Living payslip to payslip

In March, about 30% of single parents, when asked by Morning Consult, said their household finances were worse than average, compared to just over 22% of all adults.
During the 12-month period ending in March 2022, single parents say they earned about 16% less than adults in general per month and spent about 8% less per month, according to data from Morning Consult.

While adults generally consistently report a solid difference between average monthly consumption and income, single parents have a much smaller difference, said John Leer, chief economist at Morning Consult.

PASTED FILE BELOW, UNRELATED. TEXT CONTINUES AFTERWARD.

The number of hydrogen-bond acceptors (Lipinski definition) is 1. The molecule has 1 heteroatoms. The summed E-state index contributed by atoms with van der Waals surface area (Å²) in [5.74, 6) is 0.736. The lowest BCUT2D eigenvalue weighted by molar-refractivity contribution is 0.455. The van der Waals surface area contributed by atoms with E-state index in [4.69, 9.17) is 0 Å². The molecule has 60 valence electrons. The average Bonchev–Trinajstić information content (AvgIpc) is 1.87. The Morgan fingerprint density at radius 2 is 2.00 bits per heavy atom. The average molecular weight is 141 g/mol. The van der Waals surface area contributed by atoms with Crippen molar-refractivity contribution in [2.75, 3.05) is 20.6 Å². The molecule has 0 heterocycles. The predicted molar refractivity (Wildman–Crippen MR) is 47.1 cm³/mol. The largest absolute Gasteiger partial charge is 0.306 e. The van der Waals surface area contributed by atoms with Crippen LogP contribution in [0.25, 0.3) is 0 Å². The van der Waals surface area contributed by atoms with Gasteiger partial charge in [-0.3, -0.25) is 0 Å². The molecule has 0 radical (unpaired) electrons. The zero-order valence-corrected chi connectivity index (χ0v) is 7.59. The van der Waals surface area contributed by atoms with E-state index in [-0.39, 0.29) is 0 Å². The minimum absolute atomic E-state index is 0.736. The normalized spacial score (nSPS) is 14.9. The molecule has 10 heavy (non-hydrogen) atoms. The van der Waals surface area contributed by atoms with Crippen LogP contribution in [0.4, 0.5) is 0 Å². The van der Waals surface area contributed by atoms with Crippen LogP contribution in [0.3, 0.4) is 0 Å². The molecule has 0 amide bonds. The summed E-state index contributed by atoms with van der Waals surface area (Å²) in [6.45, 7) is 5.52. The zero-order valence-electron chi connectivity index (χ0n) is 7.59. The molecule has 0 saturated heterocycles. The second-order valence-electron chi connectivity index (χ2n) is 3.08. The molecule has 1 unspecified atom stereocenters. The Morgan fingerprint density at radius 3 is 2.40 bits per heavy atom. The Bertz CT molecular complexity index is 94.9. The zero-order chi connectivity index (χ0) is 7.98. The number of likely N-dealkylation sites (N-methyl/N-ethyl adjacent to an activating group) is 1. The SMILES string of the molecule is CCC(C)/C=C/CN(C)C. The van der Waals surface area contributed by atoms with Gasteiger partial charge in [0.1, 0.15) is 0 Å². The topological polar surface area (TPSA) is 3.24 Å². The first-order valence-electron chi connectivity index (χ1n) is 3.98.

“If there are no variables for our month, no one should go to the doctor, no one should go to the dentist … then all my bills will be paid with less than $ 100 left each month. If there is a variable that something goes wrong, then something is always paid too late, “said Shae Beery, a 44-year-old resident of Nashville, Tennessee who has raised his now 10-year-old son, Kingston, on his own.

Jessica Ridout and her two children have adopted a more vegetarian diet due to rising food prices.

When prices start to rise, single parents have less opportunity to cut further, so they buy less food at the grocery store and end up putting more expense on their credit card. Over the past three months, several of those balances have become unpaid, Leer said.